Throughout history, there have been inventors that have been killed by their own inventions. Today we are going to present 7 inventors that were ironically killed by their own revolutionary inventions.
1. Francis Edgar Stanley
Francis Edgar Stanly and his brother sold their Stanley Dry Plate Company to Eastman Kodak Company. They used the money to start the Stanley motor carriage company and designed the world ’s first steam-powered car. They called it the Stanley Steamer. On June 13, 1918, Stanley died in a crash while test driving the Steamer.
2. Sylvester H Roper
After designing and building the steam-powered automobile, he then invented the first steam-powered motorcycle. Roper called his motorcycle the Roper Steam Velocity. Being able to achieve 40 miles per hour, the Roper Steam Velocity could easily outrun conventional motorcycles of the time. It was the first steam-driven bike to be inducted into the Motorcycle Hall of Fame.
While driving the steam-powered bike, Roper crashed near Boston ’s Charles River bridge on June 1, 1896, and died.
3. Mary Curie
Her greatest achievement was developing the theory of radioactivity. She discovered radium and polonium and was able to isolate radioactive isotopes and used that discovery to developed the X-Ray machine.
Unfortunately, Curie died at only 66 years of age from aplastic anemia that was due to her continual lifetime exposure to radiation while conducting her research on radioactivity.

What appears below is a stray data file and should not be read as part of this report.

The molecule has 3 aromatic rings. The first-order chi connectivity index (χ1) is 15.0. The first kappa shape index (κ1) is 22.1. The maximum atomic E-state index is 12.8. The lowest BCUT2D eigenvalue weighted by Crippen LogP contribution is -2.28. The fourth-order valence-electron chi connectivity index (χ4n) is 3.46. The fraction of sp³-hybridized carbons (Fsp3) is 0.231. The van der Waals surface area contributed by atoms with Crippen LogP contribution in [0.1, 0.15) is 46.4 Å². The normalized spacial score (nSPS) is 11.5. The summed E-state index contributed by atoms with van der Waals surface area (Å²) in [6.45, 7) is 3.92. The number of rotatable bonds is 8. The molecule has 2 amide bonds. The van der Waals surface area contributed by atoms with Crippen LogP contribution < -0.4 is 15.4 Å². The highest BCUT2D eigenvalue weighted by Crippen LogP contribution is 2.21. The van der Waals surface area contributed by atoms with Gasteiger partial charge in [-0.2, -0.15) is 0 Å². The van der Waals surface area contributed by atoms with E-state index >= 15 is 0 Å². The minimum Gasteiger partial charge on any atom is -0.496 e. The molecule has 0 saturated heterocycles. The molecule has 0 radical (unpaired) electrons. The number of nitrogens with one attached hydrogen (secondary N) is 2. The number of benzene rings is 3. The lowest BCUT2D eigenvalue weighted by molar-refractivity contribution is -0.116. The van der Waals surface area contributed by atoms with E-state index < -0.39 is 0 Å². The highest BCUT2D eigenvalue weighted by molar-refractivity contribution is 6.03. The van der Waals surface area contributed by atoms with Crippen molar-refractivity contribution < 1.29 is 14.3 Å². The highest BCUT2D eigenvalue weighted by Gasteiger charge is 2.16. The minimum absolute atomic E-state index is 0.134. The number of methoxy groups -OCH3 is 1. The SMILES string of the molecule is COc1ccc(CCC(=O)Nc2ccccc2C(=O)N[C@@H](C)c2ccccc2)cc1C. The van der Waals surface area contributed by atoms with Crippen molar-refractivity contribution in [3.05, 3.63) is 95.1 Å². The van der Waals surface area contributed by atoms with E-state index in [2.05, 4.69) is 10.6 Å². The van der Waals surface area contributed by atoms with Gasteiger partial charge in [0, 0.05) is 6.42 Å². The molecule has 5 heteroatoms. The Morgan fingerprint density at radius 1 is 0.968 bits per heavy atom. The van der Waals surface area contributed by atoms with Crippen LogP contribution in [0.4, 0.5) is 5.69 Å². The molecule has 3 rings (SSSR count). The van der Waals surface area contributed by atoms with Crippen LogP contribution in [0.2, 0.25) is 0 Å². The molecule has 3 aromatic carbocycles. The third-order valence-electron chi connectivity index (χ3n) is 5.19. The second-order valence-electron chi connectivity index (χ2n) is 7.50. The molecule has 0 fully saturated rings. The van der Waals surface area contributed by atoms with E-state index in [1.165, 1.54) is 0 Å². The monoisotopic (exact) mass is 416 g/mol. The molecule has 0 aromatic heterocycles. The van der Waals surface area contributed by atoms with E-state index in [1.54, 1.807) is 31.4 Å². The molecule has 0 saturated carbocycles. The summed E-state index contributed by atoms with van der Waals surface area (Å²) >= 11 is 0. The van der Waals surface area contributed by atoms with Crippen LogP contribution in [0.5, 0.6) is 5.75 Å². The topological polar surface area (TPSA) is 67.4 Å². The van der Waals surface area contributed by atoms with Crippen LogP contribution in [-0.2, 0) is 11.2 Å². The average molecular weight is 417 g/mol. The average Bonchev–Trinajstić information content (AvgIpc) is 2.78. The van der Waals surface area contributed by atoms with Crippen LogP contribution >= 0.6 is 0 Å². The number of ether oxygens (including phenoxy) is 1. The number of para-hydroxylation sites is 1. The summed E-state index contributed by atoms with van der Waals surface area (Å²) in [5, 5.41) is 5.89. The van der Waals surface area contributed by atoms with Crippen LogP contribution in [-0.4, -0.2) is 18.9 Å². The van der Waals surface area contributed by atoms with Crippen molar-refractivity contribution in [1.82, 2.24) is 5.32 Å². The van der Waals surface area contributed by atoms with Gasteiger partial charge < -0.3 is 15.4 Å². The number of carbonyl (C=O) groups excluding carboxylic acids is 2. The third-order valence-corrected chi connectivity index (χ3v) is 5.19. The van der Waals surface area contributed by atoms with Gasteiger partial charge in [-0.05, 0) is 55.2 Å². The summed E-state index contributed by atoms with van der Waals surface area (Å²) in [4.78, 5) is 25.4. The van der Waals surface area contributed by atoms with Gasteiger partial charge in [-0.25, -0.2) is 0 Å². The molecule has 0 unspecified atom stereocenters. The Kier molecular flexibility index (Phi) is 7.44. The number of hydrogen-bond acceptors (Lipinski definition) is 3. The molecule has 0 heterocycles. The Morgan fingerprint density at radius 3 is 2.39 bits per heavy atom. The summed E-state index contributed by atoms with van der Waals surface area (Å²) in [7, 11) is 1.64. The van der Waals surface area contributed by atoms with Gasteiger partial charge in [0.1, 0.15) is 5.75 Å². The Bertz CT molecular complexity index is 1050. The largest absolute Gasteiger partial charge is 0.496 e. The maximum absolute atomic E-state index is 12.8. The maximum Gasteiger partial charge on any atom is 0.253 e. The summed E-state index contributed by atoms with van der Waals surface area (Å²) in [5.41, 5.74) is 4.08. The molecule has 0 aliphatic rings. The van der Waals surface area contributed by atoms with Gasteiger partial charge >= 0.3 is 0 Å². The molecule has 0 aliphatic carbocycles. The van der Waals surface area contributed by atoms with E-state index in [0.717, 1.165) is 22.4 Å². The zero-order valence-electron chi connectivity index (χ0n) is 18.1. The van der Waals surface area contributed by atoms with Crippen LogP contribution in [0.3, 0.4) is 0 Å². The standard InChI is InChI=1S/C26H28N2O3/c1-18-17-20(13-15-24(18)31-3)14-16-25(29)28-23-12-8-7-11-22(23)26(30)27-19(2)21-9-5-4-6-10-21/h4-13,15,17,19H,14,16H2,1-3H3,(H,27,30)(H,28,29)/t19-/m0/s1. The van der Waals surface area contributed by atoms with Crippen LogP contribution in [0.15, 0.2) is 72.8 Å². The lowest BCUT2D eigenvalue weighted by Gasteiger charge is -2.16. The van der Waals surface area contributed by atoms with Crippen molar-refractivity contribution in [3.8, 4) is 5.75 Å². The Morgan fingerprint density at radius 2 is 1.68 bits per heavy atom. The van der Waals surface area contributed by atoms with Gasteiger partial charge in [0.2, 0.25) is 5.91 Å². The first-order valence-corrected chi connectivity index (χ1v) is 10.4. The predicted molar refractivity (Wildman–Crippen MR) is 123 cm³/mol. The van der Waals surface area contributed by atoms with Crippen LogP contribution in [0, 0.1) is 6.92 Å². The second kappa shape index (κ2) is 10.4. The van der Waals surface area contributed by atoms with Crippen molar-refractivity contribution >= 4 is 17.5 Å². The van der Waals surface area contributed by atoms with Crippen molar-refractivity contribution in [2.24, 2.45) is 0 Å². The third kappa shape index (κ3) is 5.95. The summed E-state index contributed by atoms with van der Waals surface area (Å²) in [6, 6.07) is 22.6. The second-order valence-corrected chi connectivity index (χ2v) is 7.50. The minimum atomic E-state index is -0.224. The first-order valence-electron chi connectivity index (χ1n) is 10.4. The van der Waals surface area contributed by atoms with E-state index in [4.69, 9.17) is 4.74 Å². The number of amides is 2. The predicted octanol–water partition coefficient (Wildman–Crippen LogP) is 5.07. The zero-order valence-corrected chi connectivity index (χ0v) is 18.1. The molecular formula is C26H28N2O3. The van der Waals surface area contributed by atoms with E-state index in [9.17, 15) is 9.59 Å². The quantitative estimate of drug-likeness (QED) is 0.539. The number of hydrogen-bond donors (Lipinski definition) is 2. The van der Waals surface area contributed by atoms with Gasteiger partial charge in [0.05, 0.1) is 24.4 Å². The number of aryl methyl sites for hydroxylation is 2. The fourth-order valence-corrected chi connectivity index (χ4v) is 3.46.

4. Lewis Slotin
Lewis Slotin was a key factor in the building of a nuclear bomb in 1945.
Then while demonstrating an experiment to his colleagues an accidental fission reaction released a burst of radiation.
Slotin’s quick actions to the accident protected his colleagues from being hit by the radiation burst and he is credited with saving their lives. But the dose of radiation that Slotin endured was lethal and he died 9 days later.
5. Franz Reichelt
Franz Reichelt was the inventor of the personal parachute that a person could wear.
Reichelt initially tested his invention by throwing dummies from his 5th-floor apartment. Although the results were encouraging and pointed to success, they were not replicable. Understanding that the height he was using in his experiments didn ’t allow the chutes to fully open he decided to conduct tests from the platform deck of the Eifel Tower.
He received permission to use the tower for tests and decided he would test his invention personally. On February 4, 1912, while friend and family begged him to reconsider and use a dummy, Reichelt strapped on the parachute and leaped from the deck of the Eifel Tower. The chute did not open and he plummeted to his death.
6. William Bullock
William Bullock invented the first modern printing press for newspapers in 1863.
On April 3, 1863, the printing press was cranking out editions of the Philadelphia Public league newspaper when Bullock noticed a drive belt was misaligned. When he kicked at the drive belt to try and get it back on the pulley his leg got entangled and crushed.
He developed gangrene and died 9 days later while doctors were operating to amputate the damaged leg.
7. Horace Lawson Hunley
During the American Civil War, Horace Lawson Hunley, James R McClintock, and Baxter Watson tried to build a submarine name “Pioneer” but the project had to be scrapped. The three men then tried to build another submarine, but it sank in Mobile Bay Alabama.
On October 15, 1863, Hunley conducted another test. This time he was personally on the submarine with 6 other crew members. During the test, the submarine again sank and all 7 men were killed.
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